With m imputations, m different sets of the point and variance estimates for a parameter Q can be computed. Suppose and are the point and variance estimates from the ith imputed data set, i = 1, 2, …, m. Then the combined point estimate for Q from multiple imputation is the average of the m complete-data estimates:
Suppose is the within-imputation variance, which is the average of the m complete-data estimates,
and B is the between-imputation variance
Then the variance estimate associated with is the total variance (Rubin 1987)
The statistic is approximately distributed as t with degrees of freedom (Rubin 1987), where
The degrees of freedom depend on m and the ratio
The ratio r is called the relative increase in variance due to nonresponse (Rubin 1987). When there is no missing information about Q, the values of r and B are both zero. With a large value of m or a small value of r, the degrees of freedom will be large and the distribution of will be approximately normal.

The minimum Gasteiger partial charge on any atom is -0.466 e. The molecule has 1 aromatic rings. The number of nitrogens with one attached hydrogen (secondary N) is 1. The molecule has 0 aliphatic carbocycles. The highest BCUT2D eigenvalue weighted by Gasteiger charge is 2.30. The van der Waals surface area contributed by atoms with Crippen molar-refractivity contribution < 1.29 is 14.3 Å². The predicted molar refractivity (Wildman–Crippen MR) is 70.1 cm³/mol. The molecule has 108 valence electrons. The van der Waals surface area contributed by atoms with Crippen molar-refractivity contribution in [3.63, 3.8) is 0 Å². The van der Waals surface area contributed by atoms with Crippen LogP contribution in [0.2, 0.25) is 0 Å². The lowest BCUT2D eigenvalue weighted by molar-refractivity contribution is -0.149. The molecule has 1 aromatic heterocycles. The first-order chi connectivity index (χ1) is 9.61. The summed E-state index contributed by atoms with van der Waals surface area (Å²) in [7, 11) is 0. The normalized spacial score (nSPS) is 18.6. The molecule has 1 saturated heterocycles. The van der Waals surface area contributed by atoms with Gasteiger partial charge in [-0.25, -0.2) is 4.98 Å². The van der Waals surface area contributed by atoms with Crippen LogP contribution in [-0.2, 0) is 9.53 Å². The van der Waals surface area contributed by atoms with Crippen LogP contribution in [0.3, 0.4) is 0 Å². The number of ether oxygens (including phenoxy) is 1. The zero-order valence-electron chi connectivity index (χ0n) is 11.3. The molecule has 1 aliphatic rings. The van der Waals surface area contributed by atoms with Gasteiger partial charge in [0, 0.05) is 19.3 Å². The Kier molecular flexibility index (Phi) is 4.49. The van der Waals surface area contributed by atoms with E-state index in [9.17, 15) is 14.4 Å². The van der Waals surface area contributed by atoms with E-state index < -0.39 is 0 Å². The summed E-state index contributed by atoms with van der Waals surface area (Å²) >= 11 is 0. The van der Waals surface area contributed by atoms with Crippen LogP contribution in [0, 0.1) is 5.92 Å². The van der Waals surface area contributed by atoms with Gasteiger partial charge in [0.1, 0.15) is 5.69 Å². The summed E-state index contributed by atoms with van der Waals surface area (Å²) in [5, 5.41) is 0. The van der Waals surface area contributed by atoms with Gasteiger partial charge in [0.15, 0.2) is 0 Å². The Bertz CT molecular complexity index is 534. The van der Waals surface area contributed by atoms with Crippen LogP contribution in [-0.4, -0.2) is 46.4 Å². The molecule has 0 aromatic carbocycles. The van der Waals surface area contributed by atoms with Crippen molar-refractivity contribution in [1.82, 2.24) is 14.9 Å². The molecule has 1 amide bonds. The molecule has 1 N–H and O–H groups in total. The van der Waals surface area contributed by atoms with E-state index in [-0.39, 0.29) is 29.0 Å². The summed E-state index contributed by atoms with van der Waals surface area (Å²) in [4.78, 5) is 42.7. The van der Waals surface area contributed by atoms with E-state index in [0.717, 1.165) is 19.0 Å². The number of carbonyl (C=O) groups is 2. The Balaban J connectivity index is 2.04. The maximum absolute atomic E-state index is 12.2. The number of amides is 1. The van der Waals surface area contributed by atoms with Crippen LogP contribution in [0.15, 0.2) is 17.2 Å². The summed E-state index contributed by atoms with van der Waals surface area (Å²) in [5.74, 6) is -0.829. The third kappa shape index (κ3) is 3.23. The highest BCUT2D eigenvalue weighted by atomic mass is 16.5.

Another useful statistic is the fraction of missing information about Q:
Both statistics r and are helpful diagnostics for assessing how the missing data contribute to the uncertainty about Q.
When the complete-data degrees of freedom are small, and there is only a modest proportion of missing data, the computed degrees of freedom, , can be much larger than , which is inappropriate. For example, with m = 5 and r = 10%, the computed degrees of freedom , which is inappropriate for data sets with complete-data degrees of freedom less than 484.
Barnard and Rubin (1999) recommend the use of adjusted degrees of freedom
where and .
Note that the MI procedure uses the adjusted degrees of freedom, , for inference.